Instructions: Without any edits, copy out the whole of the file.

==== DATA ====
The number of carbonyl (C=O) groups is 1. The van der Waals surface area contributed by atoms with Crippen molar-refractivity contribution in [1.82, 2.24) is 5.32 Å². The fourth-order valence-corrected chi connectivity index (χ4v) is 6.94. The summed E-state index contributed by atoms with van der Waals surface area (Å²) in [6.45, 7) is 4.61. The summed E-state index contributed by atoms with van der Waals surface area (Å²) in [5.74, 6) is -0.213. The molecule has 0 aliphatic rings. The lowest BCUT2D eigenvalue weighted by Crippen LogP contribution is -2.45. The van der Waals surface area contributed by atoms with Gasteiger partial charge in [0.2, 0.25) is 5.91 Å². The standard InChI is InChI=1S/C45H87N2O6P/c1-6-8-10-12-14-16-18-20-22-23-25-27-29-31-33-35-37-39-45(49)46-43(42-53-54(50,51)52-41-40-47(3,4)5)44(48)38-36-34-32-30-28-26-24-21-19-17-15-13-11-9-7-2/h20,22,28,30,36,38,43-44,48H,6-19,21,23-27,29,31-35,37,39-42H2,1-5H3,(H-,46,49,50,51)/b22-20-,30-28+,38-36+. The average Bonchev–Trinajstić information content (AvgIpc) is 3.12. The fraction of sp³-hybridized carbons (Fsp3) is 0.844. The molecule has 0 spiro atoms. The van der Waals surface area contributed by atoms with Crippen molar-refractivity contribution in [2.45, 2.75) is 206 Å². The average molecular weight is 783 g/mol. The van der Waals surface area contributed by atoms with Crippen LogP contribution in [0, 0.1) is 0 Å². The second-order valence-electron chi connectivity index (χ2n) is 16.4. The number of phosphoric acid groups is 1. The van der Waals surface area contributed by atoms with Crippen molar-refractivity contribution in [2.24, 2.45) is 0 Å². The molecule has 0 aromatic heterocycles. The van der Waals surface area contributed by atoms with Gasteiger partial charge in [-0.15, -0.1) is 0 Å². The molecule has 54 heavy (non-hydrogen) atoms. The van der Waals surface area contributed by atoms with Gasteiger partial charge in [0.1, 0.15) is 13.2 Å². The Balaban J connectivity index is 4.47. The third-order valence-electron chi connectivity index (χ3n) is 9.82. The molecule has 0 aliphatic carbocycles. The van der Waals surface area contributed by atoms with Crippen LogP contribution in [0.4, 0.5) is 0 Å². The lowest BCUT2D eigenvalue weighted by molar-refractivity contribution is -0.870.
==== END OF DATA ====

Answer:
The number of carbonyl (C=O) groups is 1. The van der Waals surface area contributed by atoms with Crippen molar-refractivity contribution in [1.82, 2.24) is 5.32 Å². The fourth-order valence-corrected chi connectivity index (χ4v) is 6.94. The summed E-state index contributed by atoms with van der Waals surface area (Å²) in [6.45, 7) is 4.61. The summed E-state index contributed by atoms with van der Waals surface area (Å²) in [5.74, 6) is -0.213. The molecule has 0 aliphatic rings. The lowest BCUT2D eigenvalue weighted by Crippen LogP contribution is -2.45. The van der Waals surface area contributed by atoms with Gasteiger partial charge in [0.2, 0.25) is 5.91 Å². The standard InChI is InChI=1S/C45H87N2O6P/c1-6-8-10-12-14-16-18-20-22-23-25-27-29-31-33-35-37-39-45(49)46-43(42-53-54(50,51)52-41-40-47(3,4)5)44(48)38-36-34-32-30-28-26-24-21-19-17-15-13-11-9-7-2/h20,22,28,30,36,38,43-44,48H,6-19,21,23-27,29,31-35,37,39-42H2,1-5H3,(H-,46,49,50,51)/b22-20-,30-28+,38-36+. The average Bonchev–Trinajstić information content (AvgIpc) is 3.12. The fraction of sp³-hybridized carbons (Fsp3) is 0.844. The molecule has 0 spiro atoms. The van der Waals surface area contributed by atoms with Crippen molar-refractivity contribution in [2.45, 2.75) is 206 Å². The average molecular weight is 783 g/mol. The van der Waals surface area contributed by atoms with Crippen LogP contribution in [0, 0.1) is 0 Å². The second-order valence-electron chi connectivity index (χ2n) is 16.4. The number of phosphoric acid groups is 1. The van der Waals surface area contributed by atoms with Crippen molar-refractivity contribution in [2.24, 2.45) is 0 Å². The molecule has 0 aromatic heterocycles. The van der Waals surface area contributed by atoms with Gasteiger partial charge in [-0.15, -0.1) is 0 Å². The molecule has 54 heavy (non-hydrogen) atoms. The van der Waals surface area contributed by atoms with Gasteiger partial charge in [0.1, 0.15) is 13.2 Å². The Balaban J connectivity index is 4.47. The third-order valence-electron chi connectivity index (χ3n) is 9.82. The molecule has 0 aliphatic carbocycles. The van der Waals surface area contributed by atoms with Crippen LogP contribution in [0.4, 0.5) is 0 Å². The lowest BCUT2D eigenvalue weighted by molar-refractivity contribution is -0.870.